Think about how you would meet a dog that is both angry and scared. Any dog that presents himself in an angry and threatening manner is also a scared dog. He is scared because from his point of view things have gotten dangerous and he may lose his pride, his position, or even his life. He has no idea you may be even more scared than he is. When people are angry and scared, they act much like animals in the wild. Fear brings out the most primal part of our nature.

 

Helpful hints:

 

You meet an angry scared dog by loving him in your mind before you have any idea what you are going to do. Love starts with empathy and compassion.

 

Do not react to his snarling and avoid long eye-to-eye contact

 

Tell him with your mind and body that you will stand your ground, and will respect his ground as well.

 

Accept that this dog is not a bad dog, but is reacting to conditions or conditioning.

 

Do not act afraid or superior.

 

Don’t start telling him what to do; you have not established a relationship yet.

 

Don’t try to hide anything.

 

What you reveal and do, you do carefully, deliberately, and with forethought:

 

“I know you are a big dog. I too am a big dog”

 

“Big dogs don’t have to fight.”

 

Your mental and physical posture is a statement that,

WE ARE IN THIS SITUATION TOGETHER. Let’s see what we can do to get things to work out without anyone getting hurt.

 

 

 

 

 

 

What to do when you are angry

 

If you are uncomfortable with other people’s anger you are probably even more uncomfortable with your own. Many of us are so uncomfortable that we go so far as to deny being angry to ourselves. If you are angry, it’s a good idea to put making big decisions or actions on hold until you are no longer angry. Can you choose a course of action, or are you reacting? Can you count to ten, or must you respond immediately? If you can’t count to ten, odds are good that you need to count to 50 before saying or doing anything. If you have someone you can trust who doesn’t see everything the way you do, and who has the strength to stand up to you, that’s the person to call. Ask them to listen and give you feedback and perspective. I have at least two people in my life that fit that description and are not involved in the daily interactions of my life. Pick a person who has no interest in trying to shape your point of view or action to get something for themself. When you are angry, move slowly and think your actions through. Before taking any action ask yourself how you would feel if you were to read a replay of your action in the morning newspaper. Would your actions require a special explanation? Your ministry may last for 50 or more years as will the things you say and the way you say what you say. Being right does not justify a display of anger. People will quickly discard, ignore or disagree with your position, but they will remember your display. Anger can mislead us into feeling invincible while making us vulnerable. Anger helps us mobilize our energy and quickly assess the conditions around us. It is not good at measuring the possible fallout from a chosen course of action. When I played tournament Ping-Pong I discovered that I could count on an angry opponent to be impulsive, explosive, over confidant and to make many mistakes.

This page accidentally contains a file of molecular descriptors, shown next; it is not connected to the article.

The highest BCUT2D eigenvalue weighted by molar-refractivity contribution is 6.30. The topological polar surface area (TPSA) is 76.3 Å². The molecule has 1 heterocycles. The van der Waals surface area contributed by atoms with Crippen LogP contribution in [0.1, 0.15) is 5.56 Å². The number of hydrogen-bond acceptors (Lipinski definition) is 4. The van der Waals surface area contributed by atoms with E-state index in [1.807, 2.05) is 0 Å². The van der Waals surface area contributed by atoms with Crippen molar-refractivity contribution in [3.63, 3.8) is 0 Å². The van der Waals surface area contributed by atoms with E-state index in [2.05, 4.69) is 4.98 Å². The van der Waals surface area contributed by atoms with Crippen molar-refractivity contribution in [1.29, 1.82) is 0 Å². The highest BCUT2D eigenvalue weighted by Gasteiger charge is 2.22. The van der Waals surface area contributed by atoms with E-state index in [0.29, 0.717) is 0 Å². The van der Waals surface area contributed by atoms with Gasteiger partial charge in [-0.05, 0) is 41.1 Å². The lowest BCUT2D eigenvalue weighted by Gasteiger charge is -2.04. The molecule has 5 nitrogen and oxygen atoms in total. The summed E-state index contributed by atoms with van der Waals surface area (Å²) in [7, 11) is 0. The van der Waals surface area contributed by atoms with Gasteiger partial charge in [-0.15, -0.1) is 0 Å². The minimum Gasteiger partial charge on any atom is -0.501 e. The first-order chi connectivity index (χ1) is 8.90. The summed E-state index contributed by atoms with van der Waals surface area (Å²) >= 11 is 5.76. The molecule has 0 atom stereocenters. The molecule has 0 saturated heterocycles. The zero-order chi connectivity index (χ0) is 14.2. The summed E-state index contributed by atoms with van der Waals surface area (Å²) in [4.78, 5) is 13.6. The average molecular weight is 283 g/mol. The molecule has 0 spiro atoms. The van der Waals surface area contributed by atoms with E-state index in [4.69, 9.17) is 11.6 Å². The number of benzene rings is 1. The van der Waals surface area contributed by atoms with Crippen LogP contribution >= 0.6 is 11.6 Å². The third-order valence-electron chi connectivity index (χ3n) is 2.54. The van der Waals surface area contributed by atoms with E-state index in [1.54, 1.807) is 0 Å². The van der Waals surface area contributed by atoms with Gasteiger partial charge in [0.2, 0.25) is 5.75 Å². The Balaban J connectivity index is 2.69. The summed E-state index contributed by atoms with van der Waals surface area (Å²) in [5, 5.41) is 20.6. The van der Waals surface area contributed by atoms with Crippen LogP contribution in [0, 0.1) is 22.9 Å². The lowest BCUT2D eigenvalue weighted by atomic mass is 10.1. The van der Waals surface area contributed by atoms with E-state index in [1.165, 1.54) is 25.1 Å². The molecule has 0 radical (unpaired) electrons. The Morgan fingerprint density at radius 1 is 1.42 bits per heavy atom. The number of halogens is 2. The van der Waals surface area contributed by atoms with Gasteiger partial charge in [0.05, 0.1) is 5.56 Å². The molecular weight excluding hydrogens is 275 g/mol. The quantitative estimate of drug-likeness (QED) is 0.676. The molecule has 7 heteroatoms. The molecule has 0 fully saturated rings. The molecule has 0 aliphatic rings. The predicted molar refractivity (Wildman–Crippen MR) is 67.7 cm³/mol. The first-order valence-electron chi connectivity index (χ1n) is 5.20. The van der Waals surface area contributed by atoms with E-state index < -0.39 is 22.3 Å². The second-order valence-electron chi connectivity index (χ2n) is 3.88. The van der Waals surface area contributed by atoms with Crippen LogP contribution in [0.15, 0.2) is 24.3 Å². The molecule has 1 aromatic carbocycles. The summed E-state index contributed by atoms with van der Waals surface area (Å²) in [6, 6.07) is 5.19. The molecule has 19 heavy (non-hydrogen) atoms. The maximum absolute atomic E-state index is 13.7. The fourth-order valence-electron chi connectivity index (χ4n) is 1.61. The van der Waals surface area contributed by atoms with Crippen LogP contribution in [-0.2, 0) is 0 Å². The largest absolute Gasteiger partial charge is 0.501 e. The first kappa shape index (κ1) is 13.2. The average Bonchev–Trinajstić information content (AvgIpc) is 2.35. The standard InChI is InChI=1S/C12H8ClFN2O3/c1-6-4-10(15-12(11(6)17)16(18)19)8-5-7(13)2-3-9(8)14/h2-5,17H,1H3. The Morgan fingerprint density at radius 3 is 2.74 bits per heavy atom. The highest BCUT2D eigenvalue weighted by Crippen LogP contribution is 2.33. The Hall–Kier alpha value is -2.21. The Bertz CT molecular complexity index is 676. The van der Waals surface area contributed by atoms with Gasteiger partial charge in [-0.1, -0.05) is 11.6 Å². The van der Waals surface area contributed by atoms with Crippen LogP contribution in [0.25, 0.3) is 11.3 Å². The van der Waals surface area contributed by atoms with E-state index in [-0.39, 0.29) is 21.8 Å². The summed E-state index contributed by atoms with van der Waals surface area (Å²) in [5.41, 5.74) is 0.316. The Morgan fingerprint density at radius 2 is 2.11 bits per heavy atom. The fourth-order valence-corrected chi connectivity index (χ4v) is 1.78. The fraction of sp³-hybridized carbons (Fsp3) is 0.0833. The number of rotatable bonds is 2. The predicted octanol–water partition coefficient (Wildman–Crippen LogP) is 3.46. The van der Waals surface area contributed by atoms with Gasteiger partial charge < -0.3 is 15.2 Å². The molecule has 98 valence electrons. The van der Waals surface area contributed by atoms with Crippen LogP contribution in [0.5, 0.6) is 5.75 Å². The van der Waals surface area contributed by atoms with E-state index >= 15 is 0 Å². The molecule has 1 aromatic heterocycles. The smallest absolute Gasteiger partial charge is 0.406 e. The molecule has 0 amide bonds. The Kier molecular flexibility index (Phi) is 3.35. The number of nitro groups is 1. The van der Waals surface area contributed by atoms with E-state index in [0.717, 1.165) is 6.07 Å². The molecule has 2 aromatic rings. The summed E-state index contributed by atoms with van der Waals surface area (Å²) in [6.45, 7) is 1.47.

Ministers need to be able to assess a crisis and gather information about another person that may save a life.

 

 

 

In the mental health field, we use a tool called a Mental Health Status Exam. The purpose of this exam is to help us create a snap shot of a person and how they are functioning mentally. Since most of you are not knowingly working directly in the field of mental heath, I will assume that such a tool is something you have not used. I have included the MSE used by Brown University. During our workshop I will give you an overview of this tool and its use.

 

 

 

 

 

 

 

 

 

 

 

 

 

 

 

 

 

 

 

 

 

 

 

 

 

 

 

 

 

 

 

 

 

 

When Sex & Ministry Might Be A Problem

 

  • You think the church membership is your dating Rolodex.
  • If sex is casual and consensual, how could there be a problem?
  • You believe flirting is part of your job description.
  • A person’s sexual appeal is important to you.
  • You avoid people you feel are unattractive.
  • You can’t see why having sex with church members might be complicated.
  • You only hug members you find attractive.
  • You are sure that you would never have sex with a church member.
  • You are sure it will never happen again.
  • Having sex with a church member just happened; it wasn’t your idea.
  • Sex is fine when you are in love.
  • By the time you both finished your first cup of coffee you were in love.
  • It was the coffee.
  • You only feel good when you are being admired.
  • After church you feel lonely, isolated, and unhappy.
  • You give your best talks when a certain member is present on Sunday.
  • A few drinks with someone you find attractive means nothing.
  • Your husband or wife has asked you if you are having an affair.
  • You don’t have a husband or wife.
  • Your wife, husband or partner is not involved in our teaching.
  • Your wife, husband or partner is not happy with your being a minister.
  • Your partner says you are spending too much time with one person.
  • At last you have found someone who understands you.
  • You have to explain a special relationship to a number of people.
  • Everyone around you misunderstands your relationships.
  • You believe you can’t help who you are attracted to.
  • You have had to leave a job, a church or community because of sex.
  • You think you might be a sex addict.
  • Sex keeps your life in turmoil, but you’re sure you’re not addicted to it.
  • You have said many times, “This time things are going to be different.”
  • From time to time you buy sex.
  • You watch pornography for stress reduction.
  • Your sexual expression must be kept secret.
  • There is shame connected to your sexual expression.
  • You are suffering from burnout at church.
  • You have increased your use of alcohol or special herbs.
  • Your doctor has prescribed medication to help you relax and to sleep.
  • You have lost a great deal of self-esteem.
  • You have been gaining weight.
  • You feel tired most of the time.
  • You feel sad for no specific reason.

 

All material is copy written.